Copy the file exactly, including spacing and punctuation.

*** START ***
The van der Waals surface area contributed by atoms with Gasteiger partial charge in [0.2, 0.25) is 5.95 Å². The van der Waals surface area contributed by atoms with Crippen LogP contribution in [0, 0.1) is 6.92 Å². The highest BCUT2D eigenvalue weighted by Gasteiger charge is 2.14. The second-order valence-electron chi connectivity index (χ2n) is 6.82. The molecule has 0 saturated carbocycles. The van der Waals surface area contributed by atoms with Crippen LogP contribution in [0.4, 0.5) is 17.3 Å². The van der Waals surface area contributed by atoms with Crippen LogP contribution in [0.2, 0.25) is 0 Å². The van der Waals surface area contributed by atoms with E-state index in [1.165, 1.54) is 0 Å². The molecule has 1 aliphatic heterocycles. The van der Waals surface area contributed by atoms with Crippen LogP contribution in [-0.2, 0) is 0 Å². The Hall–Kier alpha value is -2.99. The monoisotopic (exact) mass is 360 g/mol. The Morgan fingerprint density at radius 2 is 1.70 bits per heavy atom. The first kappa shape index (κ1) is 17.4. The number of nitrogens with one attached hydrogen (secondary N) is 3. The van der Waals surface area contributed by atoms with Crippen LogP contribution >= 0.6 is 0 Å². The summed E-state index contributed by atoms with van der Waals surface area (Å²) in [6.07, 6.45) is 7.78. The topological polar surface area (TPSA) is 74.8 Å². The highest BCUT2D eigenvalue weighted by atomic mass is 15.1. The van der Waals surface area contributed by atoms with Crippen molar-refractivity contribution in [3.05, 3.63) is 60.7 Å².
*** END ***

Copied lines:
The van der Waals surface area contributed by atoms with Gasteiger partial charge in [0.2, 0.25) is 5.95 Å². The van der Waals surface area contributed by atoms with Crippen LogP contribution in [0, 0.1) is 6.92 Å². The highest BCUT2D eigenvalue weighted by Gasteiger charge is 2.14. The second-order valence-electron chi connectivity index (χ2n) is 6.82. The molecule has 0 saturated carbocycles. The van der Waals surface area contributed by atoms with Crippen LogP contribution in [0.4, 0.5) is 17.3 Å². The van der Waals surface area contributed by atoms with Crippen LogP contribution in [0.2, 0.25) is 0 Å². The van der Waals surface area contributed by atoms with E-state index in [1.165, 1.54) is 0 Å². The molecule has 1 aliphatic heterocycles. The van der Waals surface area contributed by atoms with Crippen LogP contribution in [-0.2, 0) is 0 Å². The Hall–Kier alpha value is -2.99. The monoisotopic (exact) mass is 360 g/mol. The Morgan fingerprint density at radius 2 is 1.70 bits per heavy atom. The first kappa shape index (κ1) is 17.4. The number of nitrogens with one attached hydrogen (secondary N) is 3. The van der Waals surface area contributed by atoms with Crippen LogP contribution >= 0.6 is 0 Å². The summed E-state index contributed by atoms with van der Waals surface area (Å²) in [6.07, 6.45) is 7.78. The topological polar surface area (TPSA) is 74.8 Å². The highest BCUT2D eigenvalue weighted by atomic mass is 15.1. The van der Waals surface area contributed by atoms with Crippen molar-refractivity contribution in [3.05, 3.63) is 60.7 Å².